Bradley's medals on the track

2000 Olympics - bronze, team pursuit

2003 World Championships - gold, 4km individual pursuit

2004 Olympics - gold in 4km individual pursuit; silver in team pursuit; bronze in madison

2007 World Championships - gold in 4km individual pursuit and team pursuit

2008 Olympics - gold in 4km individual pursuit and team pursuit

2008 World Championships - gold in 4km individual pursuit, team pursuit and madison

BBC Sport: Wiggins on the verge of greatness

Another drinker commented: "We like the way he speaks his mind. He can express himself in a way that is shall we say... virile. That's rare these days, and it's good to see.

"Who cares if he's English! Let the best man win! In fact it's good to see an Englishman in charge. You're our oldest enemies! In any case he looks great, and we like the way he talks!"

In many ways Wiggins fulfils the expectations in France of what an Englishman ought to be like. He's seen as stylish, slightly eccentric, gentlemanly, outspoken, and humorous.

Forty years ago the French warmed to another English rider, Tom Simpson, who went on to die in tragic circumstances during the 1967 Tour.

For L'Equipe's Alexandre Roos, it is no surprise that Simpson is Wiggins's role model.

"We had a long talk about it, and he told me how much he admired Simpson for standing up for his Britishness at a time when it was not easy to do so.

"Back then British riders who wanted a career had to leave Britain and they all ended up being forced to fit the mould in some continental team.

"But Simpson refused that. He wanted to do things his way. He was a maverick and that is why Wiggins likes him."

So will there be resentment in France, if Sunday's podium is topped by an Englishman? Not for a minute, says Yves Blanc.

"Let's face it, you came with some great riders, and you may end with not one on the podium, but two if Chris Froome comes second.

"On top of that, if Cavendish wins the last stage, it'll be a record fourth in a row on the Champs-Elysees for him, and he'll be on a podium too.

"We're impressed. These guys aren't cheats. No-one's going to say they stole the race. What else is there to do but applaud

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Re: Now that's what I call Sportsmanship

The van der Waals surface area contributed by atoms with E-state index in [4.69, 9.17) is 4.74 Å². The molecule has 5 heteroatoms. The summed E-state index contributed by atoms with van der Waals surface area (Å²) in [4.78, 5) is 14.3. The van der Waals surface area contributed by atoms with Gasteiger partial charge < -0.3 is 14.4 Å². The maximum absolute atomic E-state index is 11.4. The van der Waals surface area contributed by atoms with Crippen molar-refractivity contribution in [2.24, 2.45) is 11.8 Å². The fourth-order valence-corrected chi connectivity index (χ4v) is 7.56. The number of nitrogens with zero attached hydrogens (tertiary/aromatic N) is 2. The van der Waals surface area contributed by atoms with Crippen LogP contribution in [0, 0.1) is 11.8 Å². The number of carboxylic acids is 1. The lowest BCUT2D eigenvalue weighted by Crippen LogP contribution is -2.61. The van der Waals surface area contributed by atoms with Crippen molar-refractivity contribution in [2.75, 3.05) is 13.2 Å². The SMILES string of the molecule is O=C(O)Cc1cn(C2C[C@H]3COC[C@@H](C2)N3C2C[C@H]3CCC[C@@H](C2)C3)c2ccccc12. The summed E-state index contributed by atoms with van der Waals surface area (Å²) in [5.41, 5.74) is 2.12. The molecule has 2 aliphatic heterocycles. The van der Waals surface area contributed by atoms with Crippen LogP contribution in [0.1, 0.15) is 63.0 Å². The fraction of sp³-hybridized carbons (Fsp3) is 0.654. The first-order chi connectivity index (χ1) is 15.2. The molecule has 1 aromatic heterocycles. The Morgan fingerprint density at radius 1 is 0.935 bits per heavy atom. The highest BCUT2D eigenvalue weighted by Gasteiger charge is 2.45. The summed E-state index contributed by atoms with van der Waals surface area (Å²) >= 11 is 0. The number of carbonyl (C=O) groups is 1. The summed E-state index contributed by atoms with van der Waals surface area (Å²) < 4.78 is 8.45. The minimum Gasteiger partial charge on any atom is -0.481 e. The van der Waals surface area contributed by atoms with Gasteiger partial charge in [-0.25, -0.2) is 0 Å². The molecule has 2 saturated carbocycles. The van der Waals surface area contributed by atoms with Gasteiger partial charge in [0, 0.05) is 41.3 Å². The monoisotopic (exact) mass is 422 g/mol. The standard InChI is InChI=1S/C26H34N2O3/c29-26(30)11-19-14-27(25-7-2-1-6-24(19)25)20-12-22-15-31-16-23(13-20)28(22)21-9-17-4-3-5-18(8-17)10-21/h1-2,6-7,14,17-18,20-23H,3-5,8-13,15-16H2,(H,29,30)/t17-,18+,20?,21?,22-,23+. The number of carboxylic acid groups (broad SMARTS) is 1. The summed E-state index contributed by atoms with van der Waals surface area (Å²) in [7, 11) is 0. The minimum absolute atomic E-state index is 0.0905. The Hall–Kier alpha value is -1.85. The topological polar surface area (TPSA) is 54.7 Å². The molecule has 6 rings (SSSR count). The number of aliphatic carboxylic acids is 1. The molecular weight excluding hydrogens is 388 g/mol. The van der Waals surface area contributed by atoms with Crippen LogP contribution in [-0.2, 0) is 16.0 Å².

Post  wjk on Sun 22 Jul - 16:23

Come on Cavendish!
Well done Bradley

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Re: Now that's what I call Sportsmanship

Post  Fern on Sun 22 Jul - 16:34

What a super race overall wasn't it

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Re: Now that's what I call Sportsmanship

Post  Panda on Sun 22 Jul - 16:47



That's 1 2 3 for Britain , Amazing.!!!!! They are cycling in the Olympics in 6 days time, 250K, how many medals will they win. Just watching a report
from Eccleston where Wiggins lives , in a local pub. Bradley is married and his Wife is a keen cyclist, just as well.!!!! He slowed to let Cavendish win
and and everyone respected him for that because Froome is also an excellent cyclist and apparently agreed to let Wiggins have the lead on condition
he is team Leader next Year. They are suggesting that Wiggins will be made a Knight in the NY Honours List.












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Re: Now that's what I call Sportsmanship

Post  wjk on Sun 22 Jul - 17:22

I think Bradley Wiggins should now light the Olympic torch
A great sportsman and a lovely gent by all accounts

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Re: Now that's what I call Sportsmanship

Post  Panda on Sun 22 Jul - 17:39

wjk wrote:I think Bradley Wiggins should now light the Olympic torch
A great sportsman and a lovely gent by all accounts

Hi wjk, this Olympics is arranging something special for David Beckham because he did not get to light the Olympic Torch, his wife Victoria is already in the U.K. rehearsing her song with the Spice Girls, Cold Play, Elton John, other singers ......is this to a be repeat of the Jubilee Concert?????? If Seb Coe
and the other Members of Locog stop chasing Celebrities and remember the Games embraces Countries around the World .

I agree Bradley should light the Olympic Flame but they have probably chosen someone but keeping it secret. If it's not Bradley can they tell the
person they can't do it now?

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Re: Now that's what I call Sportsmanship

Post  cherry1 on Sun 22 Jul - 22:11


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Re: Now that's what I call Sportsmanship

Post  wjk on Sun 22 Jul - 22:52

Panda wrote:
wjk wrote:I think Bradley Wiggins should now light the Olympic torch
A great sportsman and a lovely gent by all accounts

Hi wjk, this Olympics is arranging something special for David Beckham because he did not get to light the Olympic Torch, his wife Victoria is already in the U.K. rehearsing her song with the Spice Girls, Cold Play, Elton John, other singers ......is this to a be repeat of the Jubilee Concert?????? If Seb Coe
and the other Members of Locog stop chasing Celebrities and remember the Games embraces Countries around the World .